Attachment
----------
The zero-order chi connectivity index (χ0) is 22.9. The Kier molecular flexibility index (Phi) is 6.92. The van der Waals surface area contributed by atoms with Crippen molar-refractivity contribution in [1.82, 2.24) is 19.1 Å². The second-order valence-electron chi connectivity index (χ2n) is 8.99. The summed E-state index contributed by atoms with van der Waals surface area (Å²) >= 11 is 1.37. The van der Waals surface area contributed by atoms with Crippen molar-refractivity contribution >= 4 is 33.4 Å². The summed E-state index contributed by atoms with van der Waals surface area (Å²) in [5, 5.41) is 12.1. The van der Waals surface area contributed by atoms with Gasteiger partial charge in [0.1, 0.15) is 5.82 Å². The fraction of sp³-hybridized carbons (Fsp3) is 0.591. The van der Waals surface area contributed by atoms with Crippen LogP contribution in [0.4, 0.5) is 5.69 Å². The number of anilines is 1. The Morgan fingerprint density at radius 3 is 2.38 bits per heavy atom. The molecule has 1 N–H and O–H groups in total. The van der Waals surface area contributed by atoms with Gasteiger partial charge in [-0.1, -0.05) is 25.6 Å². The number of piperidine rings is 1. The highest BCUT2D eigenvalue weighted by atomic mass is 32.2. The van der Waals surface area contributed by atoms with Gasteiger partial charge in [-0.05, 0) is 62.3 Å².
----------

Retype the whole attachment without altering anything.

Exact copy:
The zero-order chi connectivity index (χ0) is 22.9. The Kier molecular flexibility index (Phi) is 6.92. The van der Waals surface area contributed by atoms with Crippen molar-refractivity contribution in [1.82, 2.24) is 19.1 Å². The second-order valence-electron chi connectivity index (χ2n) is 8.99. The summed E-state index contributed by atoms with van der Waals surface area (Å²) >= 11 is 1.37. The van der Waals surface area contributed by atoms with Crippen molar-refractivity contribution >= 4 is 33.4 Å². The summed E-state index contributed by atoms with van der Waals surface area (Å²) in [5, 5.41) is 12.1. The van der Waals surface area contributed by atoms with Gasteiger partial charge in [0.1, 0.15) is 5.82 Å². The fraction of sp³-hybridized carbons (Fsp3) is 0.591. The van der Waals surface area contributed by atoms with Crippen LogP contribution in [0.4, 0.5) is 5.69 Å². The number of anilines is 1. The Morgan fingerprint density at radius 3 is 2.38 bits per heavy atom. The molecule has 1 N–H and O–H groups in total. The van der Waals surface area contributed by atoms with Gasteiger partial charge in [-0.1, -0.05) is 25.6 Å². The number of piperidine rings is 1. The highest BCUT2D eigenvalue weighted by atomic mass is 32.2. The van der Waals surface area contributed by atoms with Gasteiger partial charge in [-0.05, 0) is 62.3 Å².